Slain activist Jory Porquia laid to rest as kin, colleagues cry for justice
ILOILO CITY—Slain activist Jose Reynaldo “Jory” Porquia was cremated on May 17, more than two weeks after he was gunned down inside a rented house here.
Wearing masks and at least a meter apart, family members and fellow activists raised clenched fists as the coffin containing his remains was brought to a crematorium here.
“Justice for Jory Porquia!”they shouted minutes after a eulogy where family members, friends, and fellow activists offered prayers, songs, poems, and tributes.
“Toto, you died a brutal death. You are a hero in the eyes of many. They will never forget you. I find comfort in thinking that many loved you,” Porquia’s younger sister Liza, who is based in Singapore, said in a video message at the eulogy.
Their 85-year-old mother Lolita and sister Nova also sent a video message from Canada.
“I want to see you but I am here. I am trying to stop from crying. I wanted to go home but it is impossible. I will be there in due time,” said their mother.
Porquia, 58, the eldest of five siblings, was gunned down by masked armed men on April 30 at a rented cottage where he had intended to put up a coffee shop and eatery in Barangay Sto. Niño Norte in Arevalo District, Iloilo City.
He died from nine gunshot wounds including one at the back of his head.
Porquia, a popular activist during the Marcos dictatorship, was the Iloilo City coordinator of the partylist group Bayan Muna. At the time of his death, he was actively leading their organization’s feeding program for communities most affected by the COVID-19 quarantine measures.
A son of a policeman who became the first chairperson of the militant League of Filipino Students in Panay in 1984, Porquia was repeatedly arrested for leading protests against the dictatorship.
After spending years as a migrant worker in China, Saudi Arabia, and Singapore, he also became regional coordinator in Panay of the migrant group Migrante.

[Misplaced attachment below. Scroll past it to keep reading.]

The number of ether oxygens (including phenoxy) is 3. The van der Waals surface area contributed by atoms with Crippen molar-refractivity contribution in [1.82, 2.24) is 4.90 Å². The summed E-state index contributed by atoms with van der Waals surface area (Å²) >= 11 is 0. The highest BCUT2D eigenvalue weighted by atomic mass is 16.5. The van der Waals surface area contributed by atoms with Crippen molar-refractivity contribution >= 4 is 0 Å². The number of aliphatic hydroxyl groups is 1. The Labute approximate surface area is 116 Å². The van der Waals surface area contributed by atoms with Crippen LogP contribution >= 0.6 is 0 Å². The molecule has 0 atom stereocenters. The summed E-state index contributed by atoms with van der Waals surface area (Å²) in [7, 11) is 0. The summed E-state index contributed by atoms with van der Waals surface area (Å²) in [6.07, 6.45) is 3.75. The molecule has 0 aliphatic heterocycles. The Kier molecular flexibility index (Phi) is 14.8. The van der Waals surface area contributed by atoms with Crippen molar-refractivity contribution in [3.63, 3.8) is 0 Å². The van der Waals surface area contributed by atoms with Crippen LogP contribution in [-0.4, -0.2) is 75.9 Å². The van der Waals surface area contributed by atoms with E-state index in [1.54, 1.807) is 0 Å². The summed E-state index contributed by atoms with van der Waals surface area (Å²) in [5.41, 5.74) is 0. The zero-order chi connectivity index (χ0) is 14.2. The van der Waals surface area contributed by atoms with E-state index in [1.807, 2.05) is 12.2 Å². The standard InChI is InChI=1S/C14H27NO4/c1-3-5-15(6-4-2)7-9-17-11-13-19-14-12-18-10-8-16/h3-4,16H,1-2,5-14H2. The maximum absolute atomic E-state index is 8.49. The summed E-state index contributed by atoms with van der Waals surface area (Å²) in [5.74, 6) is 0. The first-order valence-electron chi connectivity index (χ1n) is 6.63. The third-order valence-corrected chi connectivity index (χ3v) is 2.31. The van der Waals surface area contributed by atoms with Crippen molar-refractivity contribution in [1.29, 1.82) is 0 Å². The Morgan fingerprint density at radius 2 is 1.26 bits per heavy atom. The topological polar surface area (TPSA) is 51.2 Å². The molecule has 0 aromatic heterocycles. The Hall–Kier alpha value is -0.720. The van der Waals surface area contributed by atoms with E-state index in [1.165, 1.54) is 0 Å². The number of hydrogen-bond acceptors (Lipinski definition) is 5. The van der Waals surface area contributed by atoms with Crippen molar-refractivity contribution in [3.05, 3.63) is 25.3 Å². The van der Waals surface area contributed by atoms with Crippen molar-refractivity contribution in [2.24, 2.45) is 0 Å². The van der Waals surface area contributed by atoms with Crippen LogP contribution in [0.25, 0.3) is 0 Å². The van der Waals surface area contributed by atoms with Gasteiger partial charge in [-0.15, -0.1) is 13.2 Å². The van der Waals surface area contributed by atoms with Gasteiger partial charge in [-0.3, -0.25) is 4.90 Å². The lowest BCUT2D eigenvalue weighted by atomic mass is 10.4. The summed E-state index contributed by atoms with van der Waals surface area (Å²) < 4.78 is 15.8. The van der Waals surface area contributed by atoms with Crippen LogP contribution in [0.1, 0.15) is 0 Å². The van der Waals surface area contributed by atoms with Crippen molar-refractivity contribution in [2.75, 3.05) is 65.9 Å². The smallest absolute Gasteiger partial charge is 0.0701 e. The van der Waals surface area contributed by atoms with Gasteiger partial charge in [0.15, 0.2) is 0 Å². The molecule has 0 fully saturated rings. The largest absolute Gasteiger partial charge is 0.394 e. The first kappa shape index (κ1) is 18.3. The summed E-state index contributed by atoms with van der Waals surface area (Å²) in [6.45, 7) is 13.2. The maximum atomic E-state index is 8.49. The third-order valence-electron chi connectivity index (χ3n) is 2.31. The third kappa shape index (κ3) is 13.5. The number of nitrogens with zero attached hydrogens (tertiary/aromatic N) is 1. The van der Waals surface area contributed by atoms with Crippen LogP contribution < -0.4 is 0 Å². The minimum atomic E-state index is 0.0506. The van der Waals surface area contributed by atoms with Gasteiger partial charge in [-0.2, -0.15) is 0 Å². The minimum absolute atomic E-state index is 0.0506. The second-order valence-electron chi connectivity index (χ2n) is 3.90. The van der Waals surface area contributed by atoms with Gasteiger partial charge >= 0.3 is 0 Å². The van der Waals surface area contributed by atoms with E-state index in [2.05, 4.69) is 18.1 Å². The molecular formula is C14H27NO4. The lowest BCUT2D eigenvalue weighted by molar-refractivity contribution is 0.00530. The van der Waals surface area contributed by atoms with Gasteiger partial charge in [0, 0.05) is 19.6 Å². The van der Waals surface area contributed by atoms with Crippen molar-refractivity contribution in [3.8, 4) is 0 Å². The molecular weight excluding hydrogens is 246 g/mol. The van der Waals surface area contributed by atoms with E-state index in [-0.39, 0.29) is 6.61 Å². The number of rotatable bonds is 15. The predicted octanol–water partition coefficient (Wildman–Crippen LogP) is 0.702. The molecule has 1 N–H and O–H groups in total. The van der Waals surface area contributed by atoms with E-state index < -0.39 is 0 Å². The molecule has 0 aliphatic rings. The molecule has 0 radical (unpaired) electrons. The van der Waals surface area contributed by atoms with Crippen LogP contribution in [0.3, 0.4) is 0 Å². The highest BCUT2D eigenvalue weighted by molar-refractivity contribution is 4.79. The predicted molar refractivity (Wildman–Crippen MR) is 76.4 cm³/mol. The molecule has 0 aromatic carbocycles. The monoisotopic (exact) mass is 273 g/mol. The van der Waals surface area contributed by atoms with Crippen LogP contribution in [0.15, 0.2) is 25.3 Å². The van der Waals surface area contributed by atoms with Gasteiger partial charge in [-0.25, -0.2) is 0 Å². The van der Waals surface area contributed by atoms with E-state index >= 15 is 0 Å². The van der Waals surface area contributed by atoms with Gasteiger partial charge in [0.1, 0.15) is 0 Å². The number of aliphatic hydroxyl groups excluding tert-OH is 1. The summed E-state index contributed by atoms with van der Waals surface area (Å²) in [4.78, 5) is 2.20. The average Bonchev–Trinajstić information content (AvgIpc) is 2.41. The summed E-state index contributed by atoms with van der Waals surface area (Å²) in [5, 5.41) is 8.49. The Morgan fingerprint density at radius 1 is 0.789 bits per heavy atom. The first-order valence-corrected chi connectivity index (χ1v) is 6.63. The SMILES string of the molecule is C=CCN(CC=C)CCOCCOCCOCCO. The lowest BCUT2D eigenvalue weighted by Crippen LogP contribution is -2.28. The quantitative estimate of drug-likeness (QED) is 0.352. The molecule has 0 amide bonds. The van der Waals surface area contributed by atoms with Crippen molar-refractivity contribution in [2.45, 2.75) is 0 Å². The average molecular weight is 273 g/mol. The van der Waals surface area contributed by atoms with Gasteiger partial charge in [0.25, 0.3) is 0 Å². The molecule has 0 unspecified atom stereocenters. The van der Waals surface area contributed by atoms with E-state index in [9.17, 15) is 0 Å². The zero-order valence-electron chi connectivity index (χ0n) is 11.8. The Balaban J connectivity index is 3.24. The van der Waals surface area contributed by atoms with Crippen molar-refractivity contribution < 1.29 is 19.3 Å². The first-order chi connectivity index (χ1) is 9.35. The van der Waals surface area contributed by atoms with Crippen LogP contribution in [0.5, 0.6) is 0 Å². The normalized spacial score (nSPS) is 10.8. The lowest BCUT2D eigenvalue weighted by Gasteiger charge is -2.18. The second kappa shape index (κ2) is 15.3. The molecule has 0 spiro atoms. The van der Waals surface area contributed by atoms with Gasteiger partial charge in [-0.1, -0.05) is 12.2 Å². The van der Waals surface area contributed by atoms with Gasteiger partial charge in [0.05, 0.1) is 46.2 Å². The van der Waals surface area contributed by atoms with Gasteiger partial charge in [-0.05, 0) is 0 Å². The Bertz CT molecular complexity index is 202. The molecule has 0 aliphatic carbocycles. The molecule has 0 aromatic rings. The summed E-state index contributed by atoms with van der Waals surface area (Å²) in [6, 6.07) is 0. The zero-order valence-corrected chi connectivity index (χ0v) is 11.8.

His family and colleagues remembered him as jovial and wacky even as he was passionate in his beliefs and works.
“Jory was well-grounded in his beliefs. He went to Saudi and China but he was still (an activist) when he came back,” a friend and fellow activist in the 1980s said.
Investigators have not yet identified or arrested suspects more than two weeks after his killing.
Capt. Shella Mae Sangrines, spokesperson of the Iloilo City Police Office, said an investigation is still being conducted by the Arevalo District police station.
“So far, there has been no development but the investigation is being actively pursued,” she told the INQUIRER.
Colleagues of Porquia pointed out that policemen had questioned and attempted to stop the feeding program led by Porquia.
Policemen said that they were checking if the activities were being coordinated with village officials.
Porquia’s Manila-based son, Lean, who was not also able to come home, said they will not stop seeking justice for his father.
“At this point, we cannot trust the police to conduct an impartial and credible investigation,” he said.
Lawyer Jhonnie Dabuco, director of the Commission on Human Rights in Western Visayas, said they were conducting an investigation but were hampered by limited movement due to community quarantine measures.
“We are all adopting to a ‘new normal’ because of the pandemic but we must not allow the killing of activists and those critical of the government to be part of this ‘new normal’,” Siegfred Deduro, Bayan Muna vice president for Visayas, said during the eulogy.